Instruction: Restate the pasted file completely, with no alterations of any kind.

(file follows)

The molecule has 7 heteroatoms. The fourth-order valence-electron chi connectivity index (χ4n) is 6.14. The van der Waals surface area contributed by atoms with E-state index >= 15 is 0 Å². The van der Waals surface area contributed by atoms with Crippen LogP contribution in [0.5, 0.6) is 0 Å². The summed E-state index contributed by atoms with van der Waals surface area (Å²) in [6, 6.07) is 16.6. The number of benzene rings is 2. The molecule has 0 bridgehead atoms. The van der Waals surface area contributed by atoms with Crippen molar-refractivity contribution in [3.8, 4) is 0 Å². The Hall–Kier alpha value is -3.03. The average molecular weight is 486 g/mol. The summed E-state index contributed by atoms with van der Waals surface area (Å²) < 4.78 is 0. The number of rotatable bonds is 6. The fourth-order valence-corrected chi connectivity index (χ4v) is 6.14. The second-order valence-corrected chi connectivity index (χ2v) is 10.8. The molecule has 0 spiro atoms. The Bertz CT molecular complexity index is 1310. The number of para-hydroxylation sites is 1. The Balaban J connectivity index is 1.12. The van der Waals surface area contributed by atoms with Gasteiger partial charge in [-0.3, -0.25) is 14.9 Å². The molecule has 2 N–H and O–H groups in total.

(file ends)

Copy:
The molecule has 7 heteroatoms. The fourth-order valence-electron chi connectivity index (χ4n) is 6.14. The van der Waals surface area contributed by atoms with E-state index >= 15 is 0 Å². The van der Waals surface area contributed by atoms with Crippen LogP contribution in [0.5, 0.6) is 0 Å². The summed E-state index contributed by atoms with van der Waals surface area (Å²) in [6, 6.07) is 16.6. The number of benzene rings is 2. The molecule has 0 bridgehead atoms. The van der Waals surface area contributed by atoms with Crippen molar-refractivity contribution in [3.8, 4) is 0 Å². The Hall–Kier alpha value is -3.03. The average molecular weight is 486 g/mol. The summed E-state index contributed by atoms with van der Waals surface area (Å²) < 4.78 is 0. The number of rotatable bonds is 6. The fourth-order valence-corrected chi connectivity index (χ4v) is 6.14. The second-order valence-corrected chi connectivity index (χ2v) is 10.8. The molecule has 0 spiro atoms. The Bertz CT molecular complexity index is 1310. The number of para-hydroxylation sites is 1. The Balaban J connectivity index is 1.12. The van der Waals surface area contributed by atoms with Gasteiger partial charge in [-0.3, -0.25) is 14.9 Å². The molecule has 2 N–H and O–H groups in total.